A ghetto of silence
In much of Haredi society, speaking of breasts and other female body parts is immodest. So, it isn’t done.
In a world where there are no televisions, where radio stations don’t have female broadcasters and there is no discussion of women’s health issues, where the internet doesn’t exist, or is set to filter out words like “breast,” where magazines don’t have images of women, and there are few, if any, articles on breast cancer, women simply don’t know the need to screen for breast cancer, or what counts as a symptom.
Add to this a culture of not speaking about ‘bad things’ that pervades in some circles the result is that overall Haredi women have fewer breast exams and mammograms than other women. Some women do not discover that they are ill until they are dying.
In the most insular Haredi communities, women get mammograms and other tests for breast cancer at a rate that is 30 percent lower than the general population.
And despite the fact that Haredi women are less likely to develop breast cancer, they are 30% more likely to die from it. Three major studies in the past decade have revealed that haredi women have fewer incidences of breast cancer, but that more of these women die from the disease than women in the general population. This results from factors that researchers believe has to do with type of tumor, lifestyle, and economic status.
When I wrote an in-depth article on this issue, I was contacted by people from all around the world — doctors and nurses and other health professionals — saying that they have the same problem in their local Haredi communities. From New York to Argentina, people asked for advice on how to help make sure women learn about the risks of breast cancer, and get screened.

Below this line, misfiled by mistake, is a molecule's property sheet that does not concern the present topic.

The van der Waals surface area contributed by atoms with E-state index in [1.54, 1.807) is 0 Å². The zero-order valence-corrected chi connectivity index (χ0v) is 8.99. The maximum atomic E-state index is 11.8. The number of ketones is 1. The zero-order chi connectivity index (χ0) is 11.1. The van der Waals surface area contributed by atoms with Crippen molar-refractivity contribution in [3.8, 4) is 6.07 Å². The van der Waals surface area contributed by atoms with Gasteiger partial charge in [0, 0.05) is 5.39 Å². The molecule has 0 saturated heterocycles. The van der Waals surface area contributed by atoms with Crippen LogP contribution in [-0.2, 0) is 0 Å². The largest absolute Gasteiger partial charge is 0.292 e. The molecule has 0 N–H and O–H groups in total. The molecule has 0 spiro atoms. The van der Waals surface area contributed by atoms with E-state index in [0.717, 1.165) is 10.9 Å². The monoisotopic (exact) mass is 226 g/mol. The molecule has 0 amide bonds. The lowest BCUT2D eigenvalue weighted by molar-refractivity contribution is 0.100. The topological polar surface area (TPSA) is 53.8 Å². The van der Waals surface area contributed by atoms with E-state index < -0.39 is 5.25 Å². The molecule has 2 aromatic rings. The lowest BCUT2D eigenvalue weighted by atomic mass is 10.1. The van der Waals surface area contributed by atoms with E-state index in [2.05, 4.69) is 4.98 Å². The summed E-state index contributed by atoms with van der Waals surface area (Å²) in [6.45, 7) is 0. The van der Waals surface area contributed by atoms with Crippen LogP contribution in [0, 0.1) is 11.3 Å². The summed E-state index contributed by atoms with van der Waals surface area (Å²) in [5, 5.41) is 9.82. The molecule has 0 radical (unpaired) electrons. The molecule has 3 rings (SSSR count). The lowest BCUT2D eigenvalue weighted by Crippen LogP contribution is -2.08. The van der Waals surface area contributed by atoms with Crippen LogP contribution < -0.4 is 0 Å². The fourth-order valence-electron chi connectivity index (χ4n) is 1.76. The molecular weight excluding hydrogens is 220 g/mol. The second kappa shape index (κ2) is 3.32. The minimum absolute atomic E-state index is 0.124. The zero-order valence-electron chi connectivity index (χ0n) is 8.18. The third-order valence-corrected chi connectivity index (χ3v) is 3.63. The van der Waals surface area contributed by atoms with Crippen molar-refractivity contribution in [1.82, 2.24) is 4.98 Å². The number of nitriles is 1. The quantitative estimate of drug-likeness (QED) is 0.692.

Last year, readers of this blog helped me raise $2,000 to post Haredi-style posters to implore women to guard their health (a Torah commandant) with a call to ask about a mammogram. It was hoped that this would spark a larger conversation with their doctor. The word “breast” was not used and the language was modestly reserved.
A thousand posters were printed and posted in 18 neighborhoods across Israel. As a result, 200 men and women called the hotline asking what they need to do.
We literally saved lives.
Our efforts are bearing fruit. In April of this year, after our first awareness campaign, an unprecedented announcement in the Haredi newspaper, Yeted Neeman printed a statement calling on women to “not rely on the biblical verse that God will protect, but rather be vigilant about check-ups.’ The language is cloaked, but, in a paper that does not print women’s names as a matter of policy, the statement is huge.
This year, Ruth would like to print posters again and my colleagues and I at Chochat Nashim are asking for your help. Please help us reach even more women and get the word out to them to ask their doctors what they need to do to safeguard their health.
Click this link to help: